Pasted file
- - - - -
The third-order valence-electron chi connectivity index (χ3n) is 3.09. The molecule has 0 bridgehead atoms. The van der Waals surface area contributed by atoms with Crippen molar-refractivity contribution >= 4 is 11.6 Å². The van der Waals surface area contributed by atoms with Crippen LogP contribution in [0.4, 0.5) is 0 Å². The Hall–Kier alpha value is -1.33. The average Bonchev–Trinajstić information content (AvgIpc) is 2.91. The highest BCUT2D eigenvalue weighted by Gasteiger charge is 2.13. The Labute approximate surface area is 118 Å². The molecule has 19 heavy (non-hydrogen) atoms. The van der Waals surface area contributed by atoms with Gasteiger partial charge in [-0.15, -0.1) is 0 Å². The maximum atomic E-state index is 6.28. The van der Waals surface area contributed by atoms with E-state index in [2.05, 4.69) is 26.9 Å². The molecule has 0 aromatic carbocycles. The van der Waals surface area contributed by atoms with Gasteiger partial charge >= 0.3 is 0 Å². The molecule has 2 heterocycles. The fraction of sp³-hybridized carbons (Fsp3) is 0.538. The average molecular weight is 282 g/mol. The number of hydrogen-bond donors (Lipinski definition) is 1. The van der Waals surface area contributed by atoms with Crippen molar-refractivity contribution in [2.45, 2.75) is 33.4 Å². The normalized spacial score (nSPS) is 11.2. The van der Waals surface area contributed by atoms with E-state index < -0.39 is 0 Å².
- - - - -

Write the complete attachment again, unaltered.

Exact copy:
The third-order valence-electron chi connectivity index (χ3n) is 3.09. The molecule has 0 bridgehead atoms. The van der Waals surface area contributed by atoms with Crippen molar-refractivity contribution >= 4 is 11.6 Å². The van der Waals surface area contributed by atoms with Crippen LogP contribution in [0.4, 0.5) is 0 Å². The Hall–Kier alpha value is -1.33. The average Bonchev–Trinajstić information content (AvgIpc) is 2.91. The highest BCUT2D eigenvalue weighted by Gasteiger charge is 2.13. The Labute approximate surface area is 118 Å². The molecule has 19 heavy (non-hydrogen) atoms. The van der Waals surface area contributed by atoms with Gasteiger partial charge in [-0.15, -0.1) is 0 Å². The maximum atomic E-state index is 6.28. The van der Waals surface area contributed by atoms with E-state index in [2.05, 4.69) is 26.9 Å². The molecule has 0 aromatic carbocycles. The van der Waals surface area contributed by atoms with Gasteiger partial charge >= 0.3 is 0 Å². The molecule has 2 heterocycles. The fraction of sp³-hybridized carbons (Fsp3) is 0.538. The average molecular weight is 282 g/mol. The number of hydrogen-bond donors (Lipinski definition) is 1. The van der Waals surface area contributed by atoms with Crippen molar-refractivity contribution in [2.45, 2.75) is 33.4 Å². The normalized spacial score (nSPS) is 11.2. The van der Waals surface area contributed by atoms with E-state index < -0.39 is 0 Å².